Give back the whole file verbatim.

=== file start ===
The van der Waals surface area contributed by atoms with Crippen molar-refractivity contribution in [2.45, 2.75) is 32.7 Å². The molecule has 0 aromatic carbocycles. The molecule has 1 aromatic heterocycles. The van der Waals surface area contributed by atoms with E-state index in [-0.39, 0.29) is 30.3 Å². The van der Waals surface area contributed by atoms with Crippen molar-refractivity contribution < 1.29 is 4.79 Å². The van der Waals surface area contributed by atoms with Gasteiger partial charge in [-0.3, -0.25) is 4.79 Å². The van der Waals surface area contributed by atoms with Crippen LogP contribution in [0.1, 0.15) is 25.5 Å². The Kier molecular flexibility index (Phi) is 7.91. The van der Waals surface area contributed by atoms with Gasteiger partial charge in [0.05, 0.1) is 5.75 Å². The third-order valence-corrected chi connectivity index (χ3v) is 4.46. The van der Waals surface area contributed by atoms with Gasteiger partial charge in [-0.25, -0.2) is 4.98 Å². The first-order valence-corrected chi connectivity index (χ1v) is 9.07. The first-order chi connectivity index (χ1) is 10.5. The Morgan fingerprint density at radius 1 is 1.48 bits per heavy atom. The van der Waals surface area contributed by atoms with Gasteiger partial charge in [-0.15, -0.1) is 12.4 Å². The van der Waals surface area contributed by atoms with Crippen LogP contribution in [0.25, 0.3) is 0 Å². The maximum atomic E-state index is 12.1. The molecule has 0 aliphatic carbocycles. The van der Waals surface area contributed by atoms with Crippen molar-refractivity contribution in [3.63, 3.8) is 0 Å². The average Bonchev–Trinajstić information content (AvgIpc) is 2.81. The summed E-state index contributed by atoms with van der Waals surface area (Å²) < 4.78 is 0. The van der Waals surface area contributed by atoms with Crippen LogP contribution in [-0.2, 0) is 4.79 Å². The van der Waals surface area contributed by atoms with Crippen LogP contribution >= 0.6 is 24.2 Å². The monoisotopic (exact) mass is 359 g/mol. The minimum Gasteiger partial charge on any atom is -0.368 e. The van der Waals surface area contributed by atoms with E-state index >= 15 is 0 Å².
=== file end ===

The van der Waals surface area contributed by atoms with Crippen molar-refractivity contribution in [2.45, 2.75) is 32.7 Å². The molecule has 0 aromatic carbocycles. The molecule has 1 aromatic heterocycles. The van der Waals surface area contributed by atoms with E-state index in [-0.39, 0.29) is 30.3 Å². The van der Waals surface area contributed by atoms with Crippen molar-refractivity contribution < 1.29 is 4.79 Å². The van der Waals surface area contributed by atoms with Gasteiger partial charge in [-0.3, -0.25) is 4.79 Å². The van der Waals surface area contributed by atoms with Crippen LogP contribution in [0.1, 0.15) is 25.5 Å². The Kier molecular flexibility index (Phi) is 7.91. The van der Waals surface area contributed by atoms with Gasteiger partial charge in [0.05, 0.1) is 5.75 Å². The third-order valence-corrected chi connectivity index (χ3v) is 4.46. The van der Waals surface area contributed by atoms with Gasteiger partial charge in [-0.25, -0.2) is 4.98 Å². The first-order valence-corrected chi connectivity index (χ1v) is 9.07. The first-order chi connectivity index (χ1) is 10.5. The Morgan fingerprint density at radius 1 is 1.48 bits per heavy atom. The van der Waals surface area contributed by atoms with Gasteiger partial charge in [-0.15, -0.1) is 12.4 Å². The van der Waals surface area contributed by atoms with Crippen LogP contribution in [0.25, 0.3) is 0 Å². The maximum atomic E-state index is 12.1. The molecule has 0 aliphatic carbocycles. The van der Waals surface area contributed by atoms with Crippen molar-refractivity contribution in [3.63, 3.8) is 0 Å². The average Bonchev–Trinajstić information content (AvgIpc) is 2.81. The summed E-state index contributed by atoms with van der Waals surface area (Å²) < 4.78 is 0. The van der Waals surface area contributed by atoms with Crippen LogP contribution in [-0.2, 0) is 4.79 Å². The van der Waals surface area contributed by atoms with Crippen LogP contribution >= 0.6 is 24.2 Å². The monoisotopic (exact) mass is 359 g/mol. The minimum Gasteiger partial charge on any atom is -0.368 e. The van der Waals surface area contributed by atoms with E-state index >= 15 is 0 Å².